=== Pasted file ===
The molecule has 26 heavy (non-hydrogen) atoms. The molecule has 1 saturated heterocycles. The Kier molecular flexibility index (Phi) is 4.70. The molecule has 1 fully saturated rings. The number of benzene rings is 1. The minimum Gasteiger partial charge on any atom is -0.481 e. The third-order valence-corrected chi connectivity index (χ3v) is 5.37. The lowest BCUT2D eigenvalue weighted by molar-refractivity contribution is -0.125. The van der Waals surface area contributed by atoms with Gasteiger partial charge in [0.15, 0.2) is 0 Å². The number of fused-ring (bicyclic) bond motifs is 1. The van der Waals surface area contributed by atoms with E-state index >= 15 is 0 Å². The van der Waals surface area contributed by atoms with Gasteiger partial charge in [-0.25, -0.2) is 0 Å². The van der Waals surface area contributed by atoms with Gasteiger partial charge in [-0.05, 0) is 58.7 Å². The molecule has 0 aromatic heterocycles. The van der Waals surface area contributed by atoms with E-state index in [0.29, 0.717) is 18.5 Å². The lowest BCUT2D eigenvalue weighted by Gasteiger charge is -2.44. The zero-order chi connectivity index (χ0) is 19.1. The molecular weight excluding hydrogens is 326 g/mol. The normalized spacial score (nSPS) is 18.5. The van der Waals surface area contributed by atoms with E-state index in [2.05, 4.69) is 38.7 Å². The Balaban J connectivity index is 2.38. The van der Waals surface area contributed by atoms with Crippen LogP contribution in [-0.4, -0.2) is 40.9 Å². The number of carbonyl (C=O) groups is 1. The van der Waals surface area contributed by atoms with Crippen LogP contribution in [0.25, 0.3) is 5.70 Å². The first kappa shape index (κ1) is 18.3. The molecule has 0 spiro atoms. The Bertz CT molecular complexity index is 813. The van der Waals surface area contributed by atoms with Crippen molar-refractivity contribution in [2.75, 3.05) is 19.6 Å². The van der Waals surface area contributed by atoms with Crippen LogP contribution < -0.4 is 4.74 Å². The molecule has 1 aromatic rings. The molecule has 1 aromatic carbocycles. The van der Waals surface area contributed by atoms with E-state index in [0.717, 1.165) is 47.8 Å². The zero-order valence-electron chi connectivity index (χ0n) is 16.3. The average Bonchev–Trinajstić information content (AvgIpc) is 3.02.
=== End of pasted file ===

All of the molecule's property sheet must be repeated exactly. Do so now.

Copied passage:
The molecule has 26 heavy (non-hydrogen) atoms. The molecule has 1 saturated heterocycles. The Kier molecular flexibility index (Phi) is 4.70. The molecule has 1 fully saturated rings. The number of benzene rings is 1. The minimum Gasteiger partial charge on any atom is -0.481 e. The third-order valence-corrected chi connectivity index (χ3v) is 5.37. The lowest BCUT2D eigenvalue weighted by molar-refractivity contribution is -0.125. The van der Waals surface area contributed by atoms with Gasteiger partial charge in [0.15, 0.2) is 0 Å². The number of fused-ring (bicyclic) bond motifs is 1. The van der Waals surface area contributed by atoms with E-state index >= 15 is 0 Å². The van der Waals surface area contributed by atoms with Gasteiger partial charge in [-0.25, -0.2) is 0 Å². The van der Waals surface area contributed by atoms with Gasteiger partial charge in [-0.05, 0) is 58.7 Å². The molecule has 0 aromatic heterocycles. The van der Waals surface area contributed by atoms with E-state index in [0.29, 0.717) is 18.5 Å². The lowest BCUT2D eigenvalue weighted by Gasteiger charge is -2.44. The zero-order chi connectivity index (χ0) is 19.1. The molecular weight excluding hydrogens is 326 g/mol. The normalized spacial score (nSPS) is 18.5. The van der Waals surface area contributed by atoms with E-state index in [2.05, 4.69) is 38.7 Å². The Balaban J connectivity index is 2.38. The van der Waals surface area contributed by atoms with Crippen LogP contribution in [-0.4, -0.2) is 40.9 Å². The number of carbonyl (C=O) groups is 1. The van der Waals surface area contributed by atoms with Crippen LogP contribution in [0.25, 0.3) is 5.70 Å². The first kappa shape index (κ1) is 18.3. The molecule has 0 spiro atoms. The Bertz CT molecular complexity index is 813. The van der Waals surface area contributed by atoms with Crippen molar-refractivity contribution in [2.75, 3.05) is 19.6 Å². The van der Waals surface area contributed by atoms with Crippen LogP contribution < -0.4 is 4.74 Å². The molecule has 1 aromatic rings. The molecule has 1 aromatic carbocycles. The van der Waals surface area contributed by atoms with E-state index in [0.717, 1.165) is 47.8 Å². The zero-order valence-electron chi connectivity index (χ0n) is 16.3. The average Bonchev–Trinajstić information content (AvgIpc) is 3.02.